Analysis: Farmers predict income squeeze after Brexit

Confidence in UK government’s ability to secure good trade deals post-Brexit and in the likelihood of improved business prospects after leaving the EU appears to be waning.

A survey of more than 1,400 farmers and non-farmers by Farmers Weekly shows that, among both groups, there has been a decline in the number who believe UK negotiators will secure preferential trade deals once we have left the EU.

See also: How farmers felt about Brexit 12 months ago

Asked this question in an equivalent survey 12 months ago, we found 45% of farmers were either “very confident” or “quite confident” the UK would get a good trade deal. But that figures has now slipped to just 35%.

Conversely, the proportion of farmers “not very confident” or “not at all confident” in a favourable trade outcome seems to have grown.

This is almost an exact reversal of how farmers predicted things would turn out when questioned on trade prospects in April 2016, ahead of the EU referendum.

And the story is much the same among the non-farmers we surveyed, with 67% now having little faith in a good trade outcome.

Frictionless trade?

Much has happened in the past 12 months to shape this opinion. Prime minister Theresa May has set out her vision twice (in her Lancaster House and Florence speeches), calling for a bespoke trade deal with the EU.

This would place the UK outside the single market and customs union, but could involve a so-called “customs arrangement” with the EU, enabling the two sides to enjoy “as frictionless trade as possible”.

It would also leave the UK free to sign its own free-trade deals with other countries such as New Zealand, China and the USA, as it sees fit.

The EU has made clear it is far from happy with this notion, as it does not want to see the UK letting in goods produced to lower standards at lower tariffs, which may then indirectly displace goods in its own market.

More fundamentally, the EU does not want to see the UK in any way “rewarded” for its Brexit decision.

And then there is the issue of trade deals with other countries. Provisional agreement for the EU and UK to divvy up current tariff-rate quotas for things such as New Zealand lamb and butter has drawn stinging criticism from numerous exporting countries, who want a bigger market share post Brexit.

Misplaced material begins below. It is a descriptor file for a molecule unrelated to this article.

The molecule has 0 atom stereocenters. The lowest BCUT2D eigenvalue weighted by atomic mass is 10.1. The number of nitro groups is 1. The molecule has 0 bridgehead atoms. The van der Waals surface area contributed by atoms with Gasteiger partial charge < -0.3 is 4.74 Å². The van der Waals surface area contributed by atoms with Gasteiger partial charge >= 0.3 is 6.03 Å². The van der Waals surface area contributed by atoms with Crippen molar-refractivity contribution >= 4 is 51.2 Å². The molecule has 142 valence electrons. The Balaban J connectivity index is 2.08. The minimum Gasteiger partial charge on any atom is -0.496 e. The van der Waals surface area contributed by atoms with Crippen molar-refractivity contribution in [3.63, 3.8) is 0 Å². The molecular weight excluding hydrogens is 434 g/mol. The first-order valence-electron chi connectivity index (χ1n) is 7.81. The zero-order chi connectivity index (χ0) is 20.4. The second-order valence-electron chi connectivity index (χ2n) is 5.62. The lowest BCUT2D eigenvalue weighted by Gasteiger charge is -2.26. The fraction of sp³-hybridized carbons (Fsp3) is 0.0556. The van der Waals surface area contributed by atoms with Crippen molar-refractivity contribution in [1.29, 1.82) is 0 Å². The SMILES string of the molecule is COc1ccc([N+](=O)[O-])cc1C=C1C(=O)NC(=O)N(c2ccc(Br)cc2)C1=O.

The USA has also indicated it will play hardball in any future trade talks with the UK, insisting its chlorine-washed chicken and hormone-treated beef are included in any package.

As one survey participant put it, “my biggest fear is that we will be isolated from Europe and desperate for trade with the USA, where President Trump is only out to protect the US markets”.

Income prospects

As for income prospects, again both farmers and non-farmers have become more pessimistic over the past 12 months – and are far more gloomy than they were when originally surveyed before the EU referendum.

According to our latest poll, just 28% of farmers now believe they will be better off post Brexit, with 46% expecting to see an income decline.

That compares with 43% who thought they might be worse off as a result of Brexit a year ago, and 37% before the referendum.

Even among those farmers who say they would still vote to leave, only 50% now believe they will be better off, compared with 63% who felt this way when they headed to the polls on 23 June 2016.

And among the non-farming cohort, there has been an even steeper slump in expectations, with just 22% seeing a benefit to their businesses from Brexit, compared with 54% who think they will be worse off.

This pessimism in part relates to trade concerns, with the prospect of lower prices, should the free-market voices in government win the day and tariffs are removed on things such as imported Brazilian beef or Canadian cheese.

But just as important is the future direction and level of farm subsidies, and most in the farming sector are now resigned to the prospect of cuts in taxpayer support and a retargeting towards environmental measures by Defra secretary Michael Gove in his quest for a “green” Brexit.

Overall, farmers with potatoes in their rotation were the most pessimistic in the survey, with 54% believing they will be worse off after Brexit, while pig producers were the most optimistic, with 36% anticipating an income gain.

What our respondents had to say about Brexit

On a future trade deal

“I am very worried we will be cut off from the European market and lose opportunities to export our produce, tariff free. A large proportion of the lamb we produce goes to France.”
Pro-Remain, beef and sheep producer, Wales

“We need to understand that, demographically, global population growth between now and 2050 will open up markets five times the size of the EU, which will stagnate or decline.”
Pro-Leave, non-farmer, Midlands

On business prospects post Brexit

“When the full costs and the full effect of not enough migrant labour become apparent, it will be too late to change direction as the costs will be even greater.”
Pro-Remain, cereal and beef producer, South East

“Market adjustments will occur that will allow my farm and farming generally to be able to generate profitability without relying on EU subsidies.”
Pro-Leave, cereal grower, Northern Ireland

On greatest hopes and fears

“My biggest hope is we will get away from the stranglehold that Brussels has on this country. The EU has got too Big Brother and dictatorial.”
Pro-Leave, cereal grower, East Anglia

“My greatest fear is farming will be the last in the queue for payments, even though it produces a range of public goods.”
Pro-Remain, beef and sheep producer, South West

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